Articles filed under General from Massachusetts
Proponents from the Nantucket Energy Study Committee and the town's energy office were preparing to seek a warrant article for the 2012 annual town meeting to appropriate up to $3.45 million to build the 900-kilowatt turbine. But in the face of unexpected and strong resistance from Madaket residents, the board decided Wednesday to schedule a vote on Jan. 4 on whether to proceed with the project.
After concerns about what they might use the sites for, voters at Monday night's Somerset special town meeting decided to indefinitely postpone an article that asked them to approve of allowing the selectmen to lease and/or enter into power purchase agreements for the alternative energy generation at 27.72 acres of town-owned land off of Wilbur Avenue and at the town's former landfill.
The committee presented a 71-page summary of the feasibility study conducted by Atlantic Design Engineering which indicated that a small turbine would not generate enough revenue to pay for itself, while a larger turbine at that location would have too great a negative impact on the neighborhood.
"I would fight this thing tooth and nail," Funfar told about 40 people gathered at the Northeast Maritime Institute. "It's a lot easier to stop it before it goes up." About 10 Fairhaven residents tried to halt construction last week but a Taunton Superior Court judge denied both a temporary restraining order and a request to revive a 2008 lawsuit against the project.
According to a court notice released today, Judge Rene Dupuis determined plaintiffs did not have the right to revisit their 2008 lawsuit or to stop construction on the project.
With two of the three selectmen requesting that the Alternative Energy Committee put a hold on any plans to seek additional funding for further research into the siting of a wind turbine at North Hill, neighbors won a battle in their fight to kill the project.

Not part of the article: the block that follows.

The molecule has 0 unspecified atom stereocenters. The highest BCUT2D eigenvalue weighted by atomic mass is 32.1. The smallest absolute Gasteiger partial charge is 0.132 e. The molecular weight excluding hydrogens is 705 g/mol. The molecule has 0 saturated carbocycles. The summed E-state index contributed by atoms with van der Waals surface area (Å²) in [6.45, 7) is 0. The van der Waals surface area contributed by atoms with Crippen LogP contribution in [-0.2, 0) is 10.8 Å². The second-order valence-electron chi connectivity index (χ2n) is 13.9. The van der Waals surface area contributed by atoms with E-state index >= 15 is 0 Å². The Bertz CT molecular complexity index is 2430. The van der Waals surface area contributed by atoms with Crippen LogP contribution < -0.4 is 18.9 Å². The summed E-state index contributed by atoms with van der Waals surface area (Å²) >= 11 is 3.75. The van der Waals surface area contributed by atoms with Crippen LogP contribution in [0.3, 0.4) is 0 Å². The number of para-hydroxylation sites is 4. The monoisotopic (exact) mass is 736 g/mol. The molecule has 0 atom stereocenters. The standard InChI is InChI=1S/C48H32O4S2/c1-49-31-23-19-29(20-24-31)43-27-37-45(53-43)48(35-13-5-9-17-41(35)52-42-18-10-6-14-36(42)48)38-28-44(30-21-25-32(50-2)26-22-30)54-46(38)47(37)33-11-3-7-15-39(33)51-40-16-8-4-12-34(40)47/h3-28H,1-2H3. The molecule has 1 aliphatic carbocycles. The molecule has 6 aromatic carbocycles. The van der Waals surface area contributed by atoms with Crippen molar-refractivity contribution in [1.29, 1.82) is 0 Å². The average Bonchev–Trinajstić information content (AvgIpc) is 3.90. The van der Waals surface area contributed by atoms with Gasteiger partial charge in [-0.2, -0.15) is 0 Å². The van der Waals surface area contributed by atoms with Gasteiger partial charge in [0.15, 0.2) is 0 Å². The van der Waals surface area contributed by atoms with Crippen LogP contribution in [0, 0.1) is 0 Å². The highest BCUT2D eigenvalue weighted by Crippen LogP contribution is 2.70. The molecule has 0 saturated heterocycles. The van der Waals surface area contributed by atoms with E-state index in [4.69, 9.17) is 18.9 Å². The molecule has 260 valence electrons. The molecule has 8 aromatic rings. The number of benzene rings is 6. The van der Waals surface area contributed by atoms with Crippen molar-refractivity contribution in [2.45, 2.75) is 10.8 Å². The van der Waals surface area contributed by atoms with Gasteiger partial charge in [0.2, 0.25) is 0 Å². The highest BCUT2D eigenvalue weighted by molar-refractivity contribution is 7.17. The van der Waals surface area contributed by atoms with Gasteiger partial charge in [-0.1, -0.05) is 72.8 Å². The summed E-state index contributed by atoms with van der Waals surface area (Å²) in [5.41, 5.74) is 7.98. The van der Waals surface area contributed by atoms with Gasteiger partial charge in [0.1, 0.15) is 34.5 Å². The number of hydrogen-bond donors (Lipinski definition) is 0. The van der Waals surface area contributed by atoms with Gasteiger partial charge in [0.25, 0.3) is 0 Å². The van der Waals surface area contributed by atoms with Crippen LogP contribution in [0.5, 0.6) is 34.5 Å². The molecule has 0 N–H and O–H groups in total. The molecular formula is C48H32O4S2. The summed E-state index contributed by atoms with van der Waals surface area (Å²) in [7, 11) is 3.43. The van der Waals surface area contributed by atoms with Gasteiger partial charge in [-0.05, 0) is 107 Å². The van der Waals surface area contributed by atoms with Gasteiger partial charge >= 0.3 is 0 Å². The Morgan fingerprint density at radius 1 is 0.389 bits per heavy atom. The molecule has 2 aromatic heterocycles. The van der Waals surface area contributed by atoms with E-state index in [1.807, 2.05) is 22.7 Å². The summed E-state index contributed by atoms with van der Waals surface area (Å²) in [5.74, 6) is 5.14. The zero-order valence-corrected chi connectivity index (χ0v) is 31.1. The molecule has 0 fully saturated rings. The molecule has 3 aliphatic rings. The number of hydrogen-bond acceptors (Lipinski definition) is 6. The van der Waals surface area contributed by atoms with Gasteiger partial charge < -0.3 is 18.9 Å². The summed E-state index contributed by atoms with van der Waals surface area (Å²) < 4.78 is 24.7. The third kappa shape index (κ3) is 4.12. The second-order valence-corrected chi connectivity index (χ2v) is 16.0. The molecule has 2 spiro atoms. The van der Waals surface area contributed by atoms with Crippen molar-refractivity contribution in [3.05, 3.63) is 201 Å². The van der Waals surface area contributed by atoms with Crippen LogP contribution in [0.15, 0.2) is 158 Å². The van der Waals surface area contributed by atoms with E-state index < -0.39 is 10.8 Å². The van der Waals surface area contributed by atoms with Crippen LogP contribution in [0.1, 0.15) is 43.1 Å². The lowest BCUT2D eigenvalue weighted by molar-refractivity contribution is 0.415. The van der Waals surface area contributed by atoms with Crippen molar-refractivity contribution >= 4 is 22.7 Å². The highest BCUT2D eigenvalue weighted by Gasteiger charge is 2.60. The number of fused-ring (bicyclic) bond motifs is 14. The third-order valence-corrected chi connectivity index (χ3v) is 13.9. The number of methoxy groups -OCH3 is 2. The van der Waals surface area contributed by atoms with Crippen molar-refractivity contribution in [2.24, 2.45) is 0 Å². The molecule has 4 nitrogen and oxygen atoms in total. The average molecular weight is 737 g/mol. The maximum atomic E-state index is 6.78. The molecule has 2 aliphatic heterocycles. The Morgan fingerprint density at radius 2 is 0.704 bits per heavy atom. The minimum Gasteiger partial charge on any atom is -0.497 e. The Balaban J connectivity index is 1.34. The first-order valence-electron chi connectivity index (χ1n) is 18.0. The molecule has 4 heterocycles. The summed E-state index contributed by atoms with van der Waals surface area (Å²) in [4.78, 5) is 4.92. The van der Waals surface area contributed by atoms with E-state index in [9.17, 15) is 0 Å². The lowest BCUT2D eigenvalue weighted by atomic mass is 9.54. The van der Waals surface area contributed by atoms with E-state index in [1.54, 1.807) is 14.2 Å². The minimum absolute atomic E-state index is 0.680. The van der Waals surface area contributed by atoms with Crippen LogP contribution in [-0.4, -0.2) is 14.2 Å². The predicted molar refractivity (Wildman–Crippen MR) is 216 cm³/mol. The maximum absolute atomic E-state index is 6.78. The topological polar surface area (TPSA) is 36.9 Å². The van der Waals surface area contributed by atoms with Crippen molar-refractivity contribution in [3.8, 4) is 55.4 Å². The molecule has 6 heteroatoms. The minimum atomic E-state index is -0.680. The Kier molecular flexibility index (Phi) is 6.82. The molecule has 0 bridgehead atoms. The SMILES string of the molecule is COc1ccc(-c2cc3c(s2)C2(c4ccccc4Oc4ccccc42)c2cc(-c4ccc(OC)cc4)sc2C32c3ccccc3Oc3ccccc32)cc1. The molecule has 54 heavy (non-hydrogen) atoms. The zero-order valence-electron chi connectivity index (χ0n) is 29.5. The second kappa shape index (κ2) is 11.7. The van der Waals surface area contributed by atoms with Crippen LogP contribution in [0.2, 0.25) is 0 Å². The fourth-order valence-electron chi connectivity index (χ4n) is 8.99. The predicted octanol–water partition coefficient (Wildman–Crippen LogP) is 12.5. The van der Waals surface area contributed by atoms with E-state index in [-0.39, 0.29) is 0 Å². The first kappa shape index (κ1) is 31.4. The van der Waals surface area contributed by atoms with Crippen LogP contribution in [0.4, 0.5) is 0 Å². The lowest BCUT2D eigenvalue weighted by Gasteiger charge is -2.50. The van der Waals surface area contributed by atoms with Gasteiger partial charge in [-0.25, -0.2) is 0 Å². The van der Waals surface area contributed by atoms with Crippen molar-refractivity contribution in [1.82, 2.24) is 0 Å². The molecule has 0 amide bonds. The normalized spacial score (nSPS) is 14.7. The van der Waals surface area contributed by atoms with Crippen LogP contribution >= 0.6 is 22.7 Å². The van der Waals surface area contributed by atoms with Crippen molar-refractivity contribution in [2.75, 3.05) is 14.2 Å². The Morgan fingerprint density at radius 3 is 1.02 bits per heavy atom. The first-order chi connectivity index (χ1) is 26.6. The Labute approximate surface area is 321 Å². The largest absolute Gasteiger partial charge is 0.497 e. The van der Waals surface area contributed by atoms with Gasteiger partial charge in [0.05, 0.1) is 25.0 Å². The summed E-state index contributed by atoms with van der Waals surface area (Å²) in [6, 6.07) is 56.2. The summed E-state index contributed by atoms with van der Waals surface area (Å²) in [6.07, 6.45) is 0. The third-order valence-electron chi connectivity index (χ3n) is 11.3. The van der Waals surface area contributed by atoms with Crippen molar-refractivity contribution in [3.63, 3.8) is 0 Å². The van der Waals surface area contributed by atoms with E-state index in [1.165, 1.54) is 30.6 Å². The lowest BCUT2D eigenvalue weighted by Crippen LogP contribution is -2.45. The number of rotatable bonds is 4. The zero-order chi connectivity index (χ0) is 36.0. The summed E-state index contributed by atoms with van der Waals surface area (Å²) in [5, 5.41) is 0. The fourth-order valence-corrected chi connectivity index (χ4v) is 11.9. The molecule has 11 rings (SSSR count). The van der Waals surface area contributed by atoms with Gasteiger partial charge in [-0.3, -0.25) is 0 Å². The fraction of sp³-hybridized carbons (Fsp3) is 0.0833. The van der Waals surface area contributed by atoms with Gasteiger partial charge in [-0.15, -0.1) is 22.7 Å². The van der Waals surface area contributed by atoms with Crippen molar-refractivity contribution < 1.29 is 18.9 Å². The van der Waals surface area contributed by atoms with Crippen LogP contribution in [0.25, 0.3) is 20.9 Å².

The on-again, off-again plan to build two wind turbines in Fairhaven may be off again, pending the ruling of a Superior Court judge. About 10 Fairhaven residents took their cause to court this week, seeking to revive a 2008 lawsuit and stop ongoing construction at the planned Arsene Street site.
He noted that in addition to neighboring residences, the area is home to hundreds of people living in nursing homes, assisted living facilities and the nearby hospital. "Talk about impacting the neighborhood," Tavares said. "We put up with the noise, the dust, the smells and the vibrations, and we still have another year to go. No thank you, we're not interested."
Last Monday night, the Selectmen, in their role as Electric Light Commissioners, voted unanimously to allow D&C Construction a special permit to manage or operate a wind turbine at 180 Town Farm Road. However, in case the project doesn't get off the ground, the permit terminates on Jan. 1.